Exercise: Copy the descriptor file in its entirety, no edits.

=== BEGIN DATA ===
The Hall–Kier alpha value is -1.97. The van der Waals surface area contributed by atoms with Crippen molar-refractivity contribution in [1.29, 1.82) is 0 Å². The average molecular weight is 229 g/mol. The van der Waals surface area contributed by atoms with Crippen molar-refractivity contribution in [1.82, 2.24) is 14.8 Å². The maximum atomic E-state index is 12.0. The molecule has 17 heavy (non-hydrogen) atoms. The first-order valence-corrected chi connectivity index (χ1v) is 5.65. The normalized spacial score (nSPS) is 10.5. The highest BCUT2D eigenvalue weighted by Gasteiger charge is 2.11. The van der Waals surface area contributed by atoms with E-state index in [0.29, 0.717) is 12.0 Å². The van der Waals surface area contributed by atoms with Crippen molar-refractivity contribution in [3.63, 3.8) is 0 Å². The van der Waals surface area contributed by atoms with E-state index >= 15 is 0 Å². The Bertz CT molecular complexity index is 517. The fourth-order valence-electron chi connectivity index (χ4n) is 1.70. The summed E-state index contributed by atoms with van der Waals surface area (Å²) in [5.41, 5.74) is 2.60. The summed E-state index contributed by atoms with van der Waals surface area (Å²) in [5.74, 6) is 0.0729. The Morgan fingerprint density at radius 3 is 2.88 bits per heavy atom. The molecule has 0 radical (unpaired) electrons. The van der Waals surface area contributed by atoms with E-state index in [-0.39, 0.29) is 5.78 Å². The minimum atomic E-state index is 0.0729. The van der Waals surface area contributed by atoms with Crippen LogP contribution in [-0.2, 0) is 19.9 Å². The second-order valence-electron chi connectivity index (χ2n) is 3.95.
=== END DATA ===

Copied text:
The Hall–Kier alpha value is -1.97. The van der Waals surface area contributed by atoms with Crippen molar-refractivity contribution in [1.29, 1.82) is 0 Å². The average molecular weight is 229 g/mol. The van der Waals surface area contributed by atoms with Crippen molar-refractivity contribution in [1.82, 2.24) is 14.8 Å². The maximum atomic E-state index is 12.0. The molecule has 17 heavy (non-hydrogen) atoms. The first-order valence-corrected chi connectivity index (χ1v) is 5.65. The normalized spacial score (nSPS) is 10.5. The highest BCUT2D eigenvalue weighted by Gasteiger charge is 2.11. The van der Waals surface area contributed by atoms with E-state index in [0.29, 0.717) is 12.0 Å². The van der Waals surface area contributed by atoms with Crippen molar-refractivity contribution in [3.63, 3.8) is 0 Å². The van der Waals surface area contributed by atoms with E-state index >= 15 is 0 Å². The Bertz CT molecular complexity index is 517. The fourth-order valence-electron chi connectivity index (χ4n) is 1.70. The summed E-state index contributed by atoms with van der Waals surface area (Å²) in [5.41, 5.74) is 2.60. The summed E-state index contributed by atoms with van der Waals surface area (Å²) in [5.74, 6) is 0.0729. The Morgan fingerprint density at radius 3 is 2.88 bits per heavy atom. The molecule has 0 radical (unpaired) electrons. The van der Waals surface area contributed by atoms with E-state index in [-0.39, 0.29) is 5.78 Å². The minimum atomic E-state index is 0.0729. The van der Waals surface area contributed by atoms with Crippen LogP contribution in [-0.2, 0) is 19.9 Å². The second-order valence-electron chi connectivity index (χ2n) is 3.95.